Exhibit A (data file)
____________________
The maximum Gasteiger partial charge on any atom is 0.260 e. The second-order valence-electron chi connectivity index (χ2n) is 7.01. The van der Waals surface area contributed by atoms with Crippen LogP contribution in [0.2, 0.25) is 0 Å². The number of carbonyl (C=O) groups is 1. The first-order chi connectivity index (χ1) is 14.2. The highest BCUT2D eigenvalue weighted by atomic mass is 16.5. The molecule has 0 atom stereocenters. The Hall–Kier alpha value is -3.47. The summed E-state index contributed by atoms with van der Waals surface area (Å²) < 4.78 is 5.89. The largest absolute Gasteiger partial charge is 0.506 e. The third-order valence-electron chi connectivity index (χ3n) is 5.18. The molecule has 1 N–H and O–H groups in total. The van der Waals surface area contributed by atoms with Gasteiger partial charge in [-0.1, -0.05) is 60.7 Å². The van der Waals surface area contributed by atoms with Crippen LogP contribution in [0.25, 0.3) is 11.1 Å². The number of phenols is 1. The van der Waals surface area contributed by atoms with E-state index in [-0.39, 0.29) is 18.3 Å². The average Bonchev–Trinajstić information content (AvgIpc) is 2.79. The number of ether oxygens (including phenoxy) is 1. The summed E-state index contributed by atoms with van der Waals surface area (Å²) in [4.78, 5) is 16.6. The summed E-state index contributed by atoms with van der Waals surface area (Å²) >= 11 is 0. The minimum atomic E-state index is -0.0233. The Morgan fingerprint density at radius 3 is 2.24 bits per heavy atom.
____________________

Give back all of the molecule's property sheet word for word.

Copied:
The maximum Gasteiger partial charge on any atom is 0.260 e. The second-order valence-electron chi connectivity index (χ2n) is 7.01. The van der Waals surface area contributed by atoms with Crippen LogP contribution in [0.2, 0.25) is 0 Å². The number of carbonyl (C=O) groups is 1. The first-order chi connectivity index (χ1) is 14.2. The highest BCUT2D eigenvalue weighted by atomic mass is 16.5. The molecule has 0 atom stereocenters. The Hall–Kier alpha value is -3.47. The summed E-state index contributed by atoms with van der Waals surface area (Å²) < 4.78 is 5.89. The largest absolute Gasteiger partial charge is 0.506 e. The third-order valence-electron chi connectivity index (χ3n) is 5.18. The molecule has 1 N–H and O–H groups in total. The van der Waals surface area contributed by atoms with Gasteiger partial charge in [-0.1, -0.05) is 60.7 Å². The van der Waals surface area contributed by atoms with Crippen LogP contribution in [0.25, 0.3) is 11.1 Å². The number of phenols is 1. The van der Waals surface area contributed by atoms with E-state index in [-0.39, 0.29) is 18.3 Å². The average Bonchev–Trinajstić information content (AvgIpc) is 2.79. The number of ether oxygens (including phenoxy) is 1. The summed E-state index contributed by atoms with van der Waals surface area (Å²) in [4.78, 5) is 16.6. The summed E-state index contributed by atoms with van der Waals surface area (Å²) >= 11 is 0. The minimum atomic E-state index is -0.0233. The Morgan fingerprint density at radius 3 is 2.24 bits per heavy atom.